My dad wanted to treat all four or us kids equally. In fact, this desire, was so strong, that when he acquired 440 feet of island waterfront property, he wanted us to all have 110 foot lots side by side. (He probably would have dressed us in matching outfits, if he could, in spite of the fact that 2 of us were girls and 2 were boys!)
When planning ownership succession for our family construction business, dad just assumed we would each want to own 25% each. However, we were all very different, and we all had divergent goals and interests.
SIBLINGS WITH RADICALLY DIFFERENT GOALS:
My eldest sister, Helen, had a genuine interest in owning shares in the business. She also wanted to be active on the board. As the eldest, she was also interested in freeing up some cash, since she had lived much of her life with paper wealth but little discretionary cash. In short, Helen wanted several things, but most importantly, INCLUSION.
My brother Chuck, an architect, preferred more independence. He therefore offered the rest of us the opportunity to purchase his 25% share in the business. We were able to do this, over a ﬁve-year period, respecting his desire to have no ongoing involvement with the company. In a word, Chuck wanted LIQUIDITY.
My sister Mary was interested in the long-term potential of the business, partly because she had no near-term need for cash. But, unlike Helen, she had no desire to be involved on the board and so she appointed her husband, Phil George, to take her place at the table. If she could have it, Mary wanted GROWTH
As for me, I didn’t need cash at the time of the purchase so I was quite willing to use the company’s cash ﬂow to buy out Chuck over time and, subsequently, pay Helen for half of her shares. Of primary interest to me was the opportunity to participate as an executive of the firm, where I ultimately became President and CEO. In summary, I was looking for a CAREER.
A COLLABORATIVE SOLUTION:
In the end, we all agreed on a solution that respected everyone’s individual needs and preferences.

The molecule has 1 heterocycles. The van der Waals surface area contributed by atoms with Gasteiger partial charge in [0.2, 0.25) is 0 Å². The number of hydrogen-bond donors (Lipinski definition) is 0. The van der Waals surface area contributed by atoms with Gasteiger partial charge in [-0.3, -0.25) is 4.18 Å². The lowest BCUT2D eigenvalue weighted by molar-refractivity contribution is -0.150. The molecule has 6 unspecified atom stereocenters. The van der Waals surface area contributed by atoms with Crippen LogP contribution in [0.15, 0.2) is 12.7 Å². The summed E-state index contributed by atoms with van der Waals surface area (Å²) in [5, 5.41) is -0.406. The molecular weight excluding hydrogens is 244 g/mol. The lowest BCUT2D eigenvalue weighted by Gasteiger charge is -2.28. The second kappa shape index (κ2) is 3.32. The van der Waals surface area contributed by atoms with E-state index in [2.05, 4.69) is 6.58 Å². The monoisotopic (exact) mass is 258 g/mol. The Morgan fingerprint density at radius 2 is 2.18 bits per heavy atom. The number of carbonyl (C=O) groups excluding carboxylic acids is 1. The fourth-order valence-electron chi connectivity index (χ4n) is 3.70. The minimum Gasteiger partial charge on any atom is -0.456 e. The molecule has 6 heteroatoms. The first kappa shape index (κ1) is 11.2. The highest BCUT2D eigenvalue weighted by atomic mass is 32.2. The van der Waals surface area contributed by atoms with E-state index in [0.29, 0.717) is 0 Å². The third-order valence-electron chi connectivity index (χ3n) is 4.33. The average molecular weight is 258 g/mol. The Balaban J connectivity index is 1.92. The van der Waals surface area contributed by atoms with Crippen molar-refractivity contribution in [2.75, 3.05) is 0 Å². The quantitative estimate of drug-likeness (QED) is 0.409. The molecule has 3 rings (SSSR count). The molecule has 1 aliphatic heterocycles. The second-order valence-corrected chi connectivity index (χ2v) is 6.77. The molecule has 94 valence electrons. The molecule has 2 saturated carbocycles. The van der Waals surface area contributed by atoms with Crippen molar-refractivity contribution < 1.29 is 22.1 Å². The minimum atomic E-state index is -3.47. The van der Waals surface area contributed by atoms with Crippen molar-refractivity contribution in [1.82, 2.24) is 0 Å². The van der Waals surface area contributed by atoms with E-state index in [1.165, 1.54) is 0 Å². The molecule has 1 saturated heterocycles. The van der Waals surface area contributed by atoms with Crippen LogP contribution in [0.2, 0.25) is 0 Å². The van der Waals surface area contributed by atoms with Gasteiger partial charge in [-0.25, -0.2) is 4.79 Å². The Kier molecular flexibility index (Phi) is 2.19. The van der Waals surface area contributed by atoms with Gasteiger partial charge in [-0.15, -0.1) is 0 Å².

DIFFERENT TYPES OF OWNERS:
There are really only 4 basic options for sibling successors, and we each chose one of them. Chuck became a “Non Owner” by selling his portion of the business to his siblings. Mary chose to become an “Investing Owner” and had a passive role, with limited involvement. Helen elected to serve as a “Governing Owner” participating actively on our board of directors. My role, was as a “Managing Owner”. This enabled me to engage as a member of the company’s senior leadership.
We would never have been able to figure this out on our own. It took the assistance of a third party, who could talk privately with each of us, and uncover our individual motivations and desires, and help us to see that WE ALL HAD OPTIONS.
Sadly, many successors that I meet are never given a choice. Its just assumed, that in order to be fair, each sibling will be granted an equal ownership stake in the family business.
Wouldn’t it make more sense to give sibling successors an option regarding what kind of an owner they would like to be? At first, my dad wanted a “homogenized” solution, treating us all the same. However, in the end, he was happy when we decided to create a customized solution for our generation. It wasn’t a one size fits all plan, each of us had something which was tailor made to fit.
David C Bentall
NEXT STEP ADVISORS
Graduate of YPO British Columbia
For 20 years, David C Bentall was a third generation executive in his family’s real estate business. For the past 2 decades, he has served as an educator and Family Enterprise Advisor, and may be reached at firstname.lastname@example.org. Website: www.nxtstp.net. David is also the author of “Leaving a Legacy – Navigating Family Business Succession.” To order a copy, personally signed by David, please email email@example.com